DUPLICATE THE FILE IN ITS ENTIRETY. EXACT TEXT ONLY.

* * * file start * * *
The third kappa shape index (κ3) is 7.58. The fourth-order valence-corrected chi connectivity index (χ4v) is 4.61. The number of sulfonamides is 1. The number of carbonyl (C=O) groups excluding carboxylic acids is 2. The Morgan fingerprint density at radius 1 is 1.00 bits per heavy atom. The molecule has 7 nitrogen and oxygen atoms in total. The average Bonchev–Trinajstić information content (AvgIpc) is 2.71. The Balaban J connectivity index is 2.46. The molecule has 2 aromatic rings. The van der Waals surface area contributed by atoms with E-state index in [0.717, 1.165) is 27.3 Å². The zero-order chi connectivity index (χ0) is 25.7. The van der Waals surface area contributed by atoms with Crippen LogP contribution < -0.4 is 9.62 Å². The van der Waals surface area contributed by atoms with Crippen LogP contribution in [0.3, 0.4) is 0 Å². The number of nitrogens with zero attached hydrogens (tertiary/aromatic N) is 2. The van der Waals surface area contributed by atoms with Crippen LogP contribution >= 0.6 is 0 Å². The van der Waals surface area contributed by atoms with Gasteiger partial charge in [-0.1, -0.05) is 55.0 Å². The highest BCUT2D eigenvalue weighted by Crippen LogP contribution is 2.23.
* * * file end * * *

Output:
The third kappa shape index (κ3) is 7.58. The fourth-order valence-corrected chi connectivity index (χ4v) is 4.61. The number of sulfonamides is 1. The number of carbonyl (C=O) groups excluding carboxylic acids is 2. The Morgan fingerprint density at radius 1 is 1.00 bits per heavy atom. The molecule has 7 nitrogen and oxygen atoms in total. The average Bonchev–Trinajstić information content (AvgIpc) is 2.71. The Balaban J connectivity index is 2.46. The molecule has 2 aromatic rings. The van der Waals surface area contributed by atoms with E-state index in [0.717, 1.165) is 27.3 Å². The zero-order chi connectivity index (χ0) is 25.7. The van der Waals surface area contributed by atoms with Crippen LogP contribution < -0.4 is 9.62 Å². The van der Waals surface area contributed by atoms with Crippen LogP contribution in [0.3, 0.4) is 0 Å². The number of nitrogens with zero attached hydrogens (tertiary/aromatic N) is 2. The van der Waals surface area contributed by atoms with Crippen LogP contribution >= 0.6 is 0 Å². The van der Waals surface area contributed by atoms with Gasteiger partial charge in [-0.1, -0.05) is 55.0 Å². The highest BCUT2D eigenvalue weighted by Crippen LogP contribution is 2.23.